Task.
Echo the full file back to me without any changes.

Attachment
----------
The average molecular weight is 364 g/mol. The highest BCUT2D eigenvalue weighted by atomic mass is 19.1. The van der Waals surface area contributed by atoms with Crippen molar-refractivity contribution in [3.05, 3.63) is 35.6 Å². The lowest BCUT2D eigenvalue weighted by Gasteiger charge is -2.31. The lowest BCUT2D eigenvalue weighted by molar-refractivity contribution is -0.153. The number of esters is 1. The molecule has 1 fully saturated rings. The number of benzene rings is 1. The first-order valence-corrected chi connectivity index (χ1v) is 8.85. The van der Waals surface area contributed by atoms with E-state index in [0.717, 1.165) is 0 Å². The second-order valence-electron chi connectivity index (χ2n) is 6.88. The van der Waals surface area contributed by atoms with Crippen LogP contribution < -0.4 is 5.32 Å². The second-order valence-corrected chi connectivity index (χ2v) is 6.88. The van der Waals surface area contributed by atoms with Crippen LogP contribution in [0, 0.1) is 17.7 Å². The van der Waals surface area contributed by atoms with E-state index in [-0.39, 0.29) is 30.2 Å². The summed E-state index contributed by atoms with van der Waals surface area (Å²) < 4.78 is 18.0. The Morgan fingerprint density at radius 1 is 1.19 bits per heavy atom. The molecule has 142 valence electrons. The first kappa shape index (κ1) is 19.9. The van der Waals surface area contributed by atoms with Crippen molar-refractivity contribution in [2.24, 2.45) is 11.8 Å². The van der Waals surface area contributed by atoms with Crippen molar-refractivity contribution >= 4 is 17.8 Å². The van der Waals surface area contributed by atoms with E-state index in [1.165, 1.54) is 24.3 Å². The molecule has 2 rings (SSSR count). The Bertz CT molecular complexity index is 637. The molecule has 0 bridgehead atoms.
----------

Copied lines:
The average molecular weight is 364 g/mol. The highest BCUT2D eigenvalue weighted by atomic mass is 19.1. The van der Waals surface area contributed by atoms with Crippen molar-refractivity contribution in [3.05, 3.63) is 35.6 Å². The lowest BCUT2D eigenvalue weighted by Gasteiger charge is -2.31. The lowest BCUT2D eigenvalue weighted by molar-refractivity contribution is -0.153. The number of esters is 1. The molecule has 1 fully saturated rings. The number of benzene rings is 1. The first-order valence-corrected chi connectivity index (χ1v) is 8.85. The van der Waals surface area contributed by atoms with E-state index in [0.717, 1.165) is 0 Å². The second-order valence-electron chi connectivity index (χ2n) is 6.88. The van der Waals surface area contributed by atoms with Crippen LogP contribution < -0.4 is 5.32 Å². The second-order valence-corrected chi connectivity index (χ2v) is 6.88. The van der Waals surface area contributed by atoms with Crippen LogP contribution in [0, 0.1) is 17.7 Å². The van der Waals surface area contributed by atoms with E-state index in [-0.39, 0.29) is 30.2 Å². The summed E-state index contributed by atoms with van der Waals surface area (Å²) < 4.78 is 18.0. The Morgan fingerprint density at radius 1 is 1.19 bits per heavy atom. The molecule has 142 valence electrons. The first kappa shape index (κ1) is 19.9. The van der Waals surface area contributed by atoms with Crippen molar-refractivity contribution in [2.24, 2.45) is 11.8 Å². The van der Waals surface area contributed by atoms with Crippen molar-refractivity contribution >= 4 is 17.8 Å². The van der Waals surface area contributed by atoms with E-state index in [1.165, 1.54) is 24.3 Å². The molecule has 2 rings (SSSR count). The Bertz CT molecular complexity index is 637. The molecule has 0 bridgehead atoms.